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Syngenta rejects Monsanto's second offerSyngenta rejects Monsanto's second offer

Monsanto's latest offer includes $2b reverse breakup fee.

Krissa Welshans 1

June 12, 2015

2 Min Read
Syngenta rejects Monsanto's second offer

MONSANTO Co. recently sent a second offer letter to acquire Syngenta, adding to its previous proposal of a cash and stock transaction valued at 449 Swiss francs per share.

The new offer includes a $2 billion reverse breakup fee payable by Monsanto if the transaction does not obtain the necessary global regulatory approvals.

Syngenta once again rejected the proposal, saying the offer is still inadequate.

"Monsanto's second letter represents the same inadequate price, same inadequate regulatory undertakings to close, same regulatory risks and same issues associated with dual headquarters' moves," Syngenta chairman Michel Demare and chief executive officer Mike Mack noted in a June 8 letter to shareholders and stakeholders. "As such, we have reiterated our prior rejection of Monsanto's proposal."

Monsanto's proposal would provide Syngenta shareholders with a substantial premium of more than 43% over the unaffected share price of 314 Swiss francs on April 30 and a more than 45% premium to Syngenta's 52-week, volume-weighted average share price, as well as significant further value creation through ongoing ownership in the combined company.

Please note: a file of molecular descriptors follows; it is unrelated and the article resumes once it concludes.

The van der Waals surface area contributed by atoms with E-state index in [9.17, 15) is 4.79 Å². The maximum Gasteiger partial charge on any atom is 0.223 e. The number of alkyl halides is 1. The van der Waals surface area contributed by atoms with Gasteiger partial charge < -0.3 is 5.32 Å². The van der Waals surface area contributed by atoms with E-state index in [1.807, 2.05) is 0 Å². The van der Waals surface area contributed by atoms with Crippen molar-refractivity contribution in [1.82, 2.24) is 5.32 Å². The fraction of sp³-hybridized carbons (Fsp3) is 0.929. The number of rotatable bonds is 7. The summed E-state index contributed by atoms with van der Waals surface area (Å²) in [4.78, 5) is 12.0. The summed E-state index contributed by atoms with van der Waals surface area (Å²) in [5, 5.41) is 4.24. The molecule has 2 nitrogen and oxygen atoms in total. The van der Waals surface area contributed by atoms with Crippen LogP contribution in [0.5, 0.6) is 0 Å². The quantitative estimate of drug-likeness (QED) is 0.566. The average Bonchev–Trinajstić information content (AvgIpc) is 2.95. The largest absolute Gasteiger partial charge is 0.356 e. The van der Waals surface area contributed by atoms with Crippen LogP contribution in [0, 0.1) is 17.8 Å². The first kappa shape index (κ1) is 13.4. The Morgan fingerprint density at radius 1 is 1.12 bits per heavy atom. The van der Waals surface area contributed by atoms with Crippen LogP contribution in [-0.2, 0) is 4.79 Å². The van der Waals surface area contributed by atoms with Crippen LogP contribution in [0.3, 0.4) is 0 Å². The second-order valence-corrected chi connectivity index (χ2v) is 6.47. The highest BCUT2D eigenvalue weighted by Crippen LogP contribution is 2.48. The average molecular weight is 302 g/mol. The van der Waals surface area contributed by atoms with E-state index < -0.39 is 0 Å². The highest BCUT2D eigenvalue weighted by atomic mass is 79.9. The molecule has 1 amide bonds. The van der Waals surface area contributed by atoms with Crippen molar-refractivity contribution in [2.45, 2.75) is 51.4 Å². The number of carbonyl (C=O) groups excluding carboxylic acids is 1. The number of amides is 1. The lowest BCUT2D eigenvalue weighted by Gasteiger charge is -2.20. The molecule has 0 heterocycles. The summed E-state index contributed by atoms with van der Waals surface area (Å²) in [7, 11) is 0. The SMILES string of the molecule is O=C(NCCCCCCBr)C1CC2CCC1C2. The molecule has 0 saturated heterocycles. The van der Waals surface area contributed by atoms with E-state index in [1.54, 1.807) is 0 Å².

"We're encouraged by the reaction to our proposal from our respective shareowners, customers and other stakeholders," Monsanto chairman and CEO Hugh Grant said. "It is disappointing that Syngenta has not engaged in substantive discussions about the many benefits of this combination, including the benefits for farmers around the world. We remain committed to unlocking the opportunity of this combination and pursuing constructive conversation with Syngenta's management and board."

Grant said the company has devoted significant time and resources to analyzing the potential combination with Syngenta.

"We are confident in our ability to obtain all necessary regulatory approvals," he said. "We've backed our confidence by agreeing to divest overlapping businesses and offered a $2 billion reverse breakup fee to further demonstrate our commitment to this combination."

Syngenta, on the other hand, explained that meetings on three separate occasions have reinforced its own assessment of the regulatory risks.

"Monsanto has made no attempt to seriously address these concerns. Monsanto continues to gloss over these fundamental transaction risks," Demare and Mack said.

Volume:87 Issue:23

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